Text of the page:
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Principle 2: Transparency and Trust

Building and maintaining trust with children, youth and their families is an important foundation for a healthy relationship, requiring active effort from staff and organizations.

Building and maintaining trust can be difficult, and takes work.

Based on their previous history, children and/or their families may have reason to be distrustful of those who have power to make decisions that can impact their lives. This distrust can manifest as anger, opposition, resistance, and/or non-compliance.

There are also entire communities, such as Black, Hispanic/Latino, Asian, Native American, LGBTQ+, people living with disabilities, and immigrant/refugee communities, that have historically been and may continue to be subjected to abuse, harm, and exploitation by powerful institutions and individuals.

An effective tool in building trust is transparency. Ways of building trust and promoting transparency can include:

Engaging in open, clear, and collaborative conversations with children and their families, especially regarding decisions that directly impact the child.

Involving children and their families in conversations regarding information sharing, including:

  • Explaining the legal and practical implications of information-sharing and disclosures.
  • Being transparent and open about what information must be shared and with whom, by law and/or policy.
  • Giving children and their families the opportunity to specify what information should remain confidential and what can be shared, within legal and policy boundaries.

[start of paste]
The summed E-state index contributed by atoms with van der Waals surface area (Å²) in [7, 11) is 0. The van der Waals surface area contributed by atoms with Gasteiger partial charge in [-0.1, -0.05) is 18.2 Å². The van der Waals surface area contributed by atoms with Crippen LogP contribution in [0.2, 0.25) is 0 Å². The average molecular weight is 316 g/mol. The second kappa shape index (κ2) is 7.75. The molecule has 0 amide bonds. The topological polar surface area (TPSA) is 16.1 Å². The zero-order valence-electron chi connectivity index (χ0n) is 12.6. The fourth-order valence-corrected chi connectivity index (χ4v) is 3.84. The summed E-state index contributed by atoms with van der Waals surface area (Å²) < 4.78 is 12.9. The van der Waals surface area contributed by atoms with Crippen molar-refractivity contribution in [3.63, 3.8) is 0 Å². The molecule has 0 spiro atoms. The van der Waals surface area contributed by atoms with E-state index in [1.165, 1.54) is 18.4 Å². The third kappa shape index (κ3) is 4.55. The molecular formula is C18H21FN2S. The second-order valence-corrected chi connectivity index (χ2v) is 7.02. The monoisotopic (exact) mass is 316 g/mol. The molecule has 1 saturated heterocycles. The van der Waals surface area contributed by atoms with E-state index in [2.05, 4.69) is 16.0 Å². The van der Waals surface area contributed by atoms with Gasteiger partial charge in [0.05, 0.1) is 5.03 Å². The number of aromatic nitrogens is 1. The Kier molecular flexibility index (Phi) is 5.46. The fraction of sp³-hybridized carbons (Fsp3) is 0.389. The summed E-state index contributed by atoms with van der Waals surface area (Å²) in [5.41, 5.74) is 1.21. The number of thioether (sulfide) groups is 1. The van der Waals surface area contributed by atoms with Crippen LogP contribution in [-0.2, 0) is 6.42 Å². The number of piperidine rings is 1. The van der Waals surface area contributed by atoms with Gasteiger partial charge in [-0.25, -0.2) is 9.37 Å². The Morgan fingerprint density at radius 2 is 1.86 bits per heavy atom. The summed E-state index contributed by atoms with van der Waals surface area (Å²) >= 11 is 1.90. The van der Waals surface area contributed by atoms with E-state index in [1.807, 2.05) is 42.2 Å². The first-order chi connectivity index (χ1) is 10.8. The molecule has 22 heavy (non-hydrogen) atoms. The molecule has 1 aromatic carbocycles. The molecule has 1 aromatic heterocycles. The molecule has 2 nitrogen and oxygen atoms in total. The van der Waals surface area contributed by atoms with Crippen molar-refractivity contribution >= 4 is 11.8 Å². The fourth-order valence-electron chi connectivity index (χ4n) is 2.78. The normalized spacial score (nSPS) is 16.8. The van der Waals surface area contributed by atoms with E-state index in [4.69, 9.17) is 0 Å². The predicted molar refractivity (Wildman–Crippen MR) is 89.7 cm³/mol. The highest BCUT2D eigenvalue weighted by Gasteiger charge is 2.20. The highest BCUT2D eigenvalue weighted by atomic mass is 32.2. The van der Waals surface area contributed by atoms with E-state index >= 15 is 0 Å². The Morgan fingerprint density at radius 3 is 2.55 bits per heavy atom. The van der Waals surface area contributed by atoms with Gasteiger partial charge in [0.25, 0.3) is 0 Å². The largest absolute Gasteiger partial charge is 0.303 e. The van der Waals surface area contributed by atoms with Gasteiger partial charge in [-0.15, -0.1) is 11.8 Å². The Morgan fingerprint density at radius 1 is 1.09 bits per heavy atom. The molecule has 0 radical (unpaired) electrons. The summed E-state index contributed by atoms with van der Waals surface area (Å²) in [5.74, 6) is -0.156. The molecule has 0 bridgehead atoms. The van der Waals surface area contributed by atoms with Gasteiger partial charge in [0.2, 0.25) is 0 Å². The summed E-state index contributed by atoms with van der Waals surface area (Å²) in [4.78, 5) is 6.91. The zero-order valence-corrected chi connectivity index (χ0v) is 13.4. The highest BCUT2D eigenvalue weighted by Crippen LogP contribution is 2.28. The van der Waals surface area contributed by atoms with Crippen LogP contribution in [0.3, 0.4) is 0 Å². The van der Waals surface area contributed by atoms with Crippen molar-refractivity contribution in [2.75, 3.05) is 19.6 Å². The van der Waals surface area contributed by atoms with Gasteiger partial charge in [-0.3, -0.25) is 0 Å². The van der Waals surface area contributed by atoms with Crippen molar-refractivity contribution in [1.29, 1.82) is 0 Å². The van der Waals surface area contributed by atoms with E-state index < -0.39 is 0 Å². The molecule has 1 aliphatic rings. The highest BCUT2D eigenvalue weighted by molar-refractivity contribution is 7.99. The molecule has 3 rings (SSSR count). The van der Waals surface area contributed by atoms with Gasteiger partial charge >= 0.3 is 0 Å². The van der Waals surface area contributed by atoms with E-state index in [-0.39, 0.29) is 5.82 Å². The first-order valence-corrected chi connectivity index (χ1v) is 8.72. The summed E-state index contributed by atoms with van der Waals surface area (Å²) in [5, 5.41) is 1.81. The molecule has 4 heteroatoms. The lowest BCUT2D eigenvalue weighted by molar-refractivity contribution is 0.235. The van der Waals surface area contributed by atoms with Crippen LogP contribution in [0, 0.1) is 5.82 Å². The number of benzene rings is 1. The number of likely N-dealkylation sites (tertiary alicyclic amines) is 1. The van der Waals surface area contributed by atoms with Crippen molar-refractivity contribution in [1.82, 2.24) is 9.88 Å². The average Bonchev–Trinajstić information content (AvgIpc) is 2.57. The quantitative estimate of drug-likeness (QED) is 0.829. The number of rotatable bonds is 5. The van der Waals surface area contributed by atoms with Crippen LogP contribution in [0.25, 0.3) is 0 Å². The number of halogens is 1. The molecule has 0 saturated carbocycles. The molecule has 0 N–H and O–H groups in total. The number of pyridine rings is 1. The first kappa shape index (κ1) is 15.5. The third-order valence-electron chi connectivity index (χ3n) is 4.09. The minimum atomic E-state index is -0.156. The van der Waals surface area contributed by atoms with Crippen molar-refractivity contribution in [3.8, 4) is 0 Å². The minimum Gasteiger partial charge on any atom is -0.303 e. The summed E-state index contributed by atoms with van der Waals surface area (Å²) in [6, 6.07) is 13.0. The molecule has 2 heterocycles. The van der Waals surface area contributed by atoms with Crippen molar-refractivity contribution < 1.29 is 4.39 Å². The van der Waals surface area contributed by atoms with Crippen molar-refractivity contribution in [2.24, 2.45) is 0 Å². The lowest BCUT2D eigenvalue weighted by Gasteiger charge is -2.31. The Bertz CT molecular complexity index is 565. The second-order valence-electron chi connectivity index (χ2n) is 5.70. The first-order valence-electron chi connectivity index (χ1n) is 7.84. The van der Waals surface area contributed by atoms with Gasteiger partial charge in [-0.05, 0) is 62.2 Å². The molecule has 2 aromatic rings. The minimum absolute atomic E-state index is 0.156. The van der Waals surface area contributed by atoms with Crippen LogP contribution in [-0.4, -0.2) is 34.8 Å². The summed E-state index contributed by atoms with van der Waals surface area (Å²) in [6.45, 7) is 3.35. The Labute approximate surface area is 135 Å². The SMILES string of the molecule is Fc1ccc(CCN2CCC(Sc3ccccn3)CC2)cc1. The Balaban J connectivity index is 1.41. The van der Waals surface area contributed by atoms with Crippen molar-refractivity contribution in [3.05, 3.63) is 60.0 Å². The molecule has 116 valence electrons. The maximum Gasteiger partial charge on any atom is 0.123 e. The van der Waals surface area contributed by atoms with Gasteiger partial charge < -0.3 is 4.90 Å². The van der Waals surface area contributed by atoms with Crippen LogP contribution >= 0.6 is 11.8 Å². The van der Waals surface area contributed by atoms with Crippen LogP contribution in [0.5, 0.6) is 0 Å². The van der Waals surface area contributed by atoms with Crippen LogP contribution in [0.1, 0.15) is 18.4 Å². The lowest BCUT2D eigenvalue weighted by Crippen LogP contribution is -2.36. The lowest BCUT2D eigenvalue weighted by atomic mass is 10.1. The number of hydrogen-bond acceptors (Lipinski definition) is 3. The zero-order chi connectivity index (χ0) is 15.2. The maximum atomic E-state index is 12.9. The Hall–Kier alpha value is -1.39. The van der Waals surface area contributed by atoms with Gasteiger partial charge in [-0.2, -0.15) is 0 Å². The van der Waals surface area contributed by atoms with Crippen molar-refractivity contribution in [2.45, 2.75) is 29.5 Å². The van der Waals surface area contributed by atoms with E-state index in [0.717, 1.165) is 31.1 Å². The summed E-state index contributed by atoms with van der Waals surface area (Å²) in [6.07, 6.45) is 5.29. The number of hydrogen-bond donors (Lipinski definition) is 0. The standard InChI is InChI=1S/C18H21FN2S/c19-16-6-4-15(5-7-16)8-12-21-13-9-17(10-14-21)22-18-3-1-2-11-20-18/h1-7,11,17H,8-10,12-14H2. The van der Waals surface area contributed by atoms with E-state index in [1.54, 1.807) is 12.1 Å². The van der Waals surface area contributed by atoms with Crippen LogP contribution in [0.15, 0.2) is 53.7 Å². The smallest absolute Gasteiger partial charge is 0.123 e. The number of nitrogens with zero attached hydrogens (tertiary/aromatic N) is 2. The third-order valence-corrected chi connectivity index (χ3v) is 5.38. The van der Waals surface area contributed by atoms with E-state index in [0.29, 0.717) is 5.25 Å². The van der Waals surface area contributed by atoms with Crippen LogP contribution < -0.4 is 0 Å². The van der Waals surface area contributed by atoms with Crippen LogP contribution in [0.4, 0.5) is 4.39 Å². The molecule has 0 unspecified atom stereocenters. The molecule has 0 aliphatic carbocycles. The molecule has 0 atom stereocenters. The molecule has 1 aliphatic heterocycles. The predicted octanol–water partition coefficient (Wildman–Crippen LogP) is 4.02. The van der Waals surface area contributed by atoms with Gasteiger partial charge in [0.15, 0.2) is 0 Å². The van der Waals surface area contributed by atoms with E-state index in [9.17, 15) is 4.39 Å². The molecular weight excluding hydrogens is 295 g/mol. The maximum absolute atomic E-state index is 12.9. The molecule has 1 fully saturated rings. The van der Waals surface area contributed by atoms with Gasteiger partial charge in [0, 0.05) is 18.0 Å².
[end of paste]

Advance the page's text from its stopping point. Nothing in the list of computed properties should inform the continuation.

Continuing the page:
Modeling that trust is a two-way street. Show families that you trust them, and gain their trust in return, by being curious about more than what they came to see you for.

Providing information in a timely and developmentally appropriate manner and in the method (e.g. letter, text, email, voicemail, video message) and language chosen by the child/family, when possible.

Being honest and realistic with children/families about challenges and barriers (e.g. waiting lists for services, legal limitations) and taking care not to make promises that cannot be kept.

Admitting to children/families when a mistake has been made and making efforts to repair any harm caused.

Providing youth/families with multiple opportunities to communicate with senior management if they do not feel heard by staff, without fear of reprisal.

Connecting children/families with interpreters (as needed), family partners and/or peer support, and involving these individuals in conversations when possible to promote open and clear communication.

Interpreter with kids

Hiring staff from backgrounds that reflect the diversity of families served, including staff who have the lived experience to act as liaisons between families and care providers.

Ensuring that all staff who have contact with families are adequately trained to create a respectful and welcoming environment.

Giving someone positive feedback

Using strengths-based language that promotes healing for children and families, while emphasizing the existing resources that families have in place. When interacting with pre- or non-verbal children, TIR adults can community this through their tone of voice, body language, positive physical contact, and play.

Maintaining consistency throughout the relationship with the youth and their family to the extent possible (e.g. avoiding rescheduled appointments, following through).

Ensuring that staff have a structured approach to discovering family strengths and connections in order to maintain a respectful, empathetic, and trusting relationship.

Children Having Fun And Balancing On Tree In Fall Woodland
Diverse group of elementary age little boys and little girls are sitting in a circle in school library or therapist's office. Students are attending group therapy or counseling session. Mid adult African American man is counselor or therapist. He is pointing to child whose hand is raised to ask a question.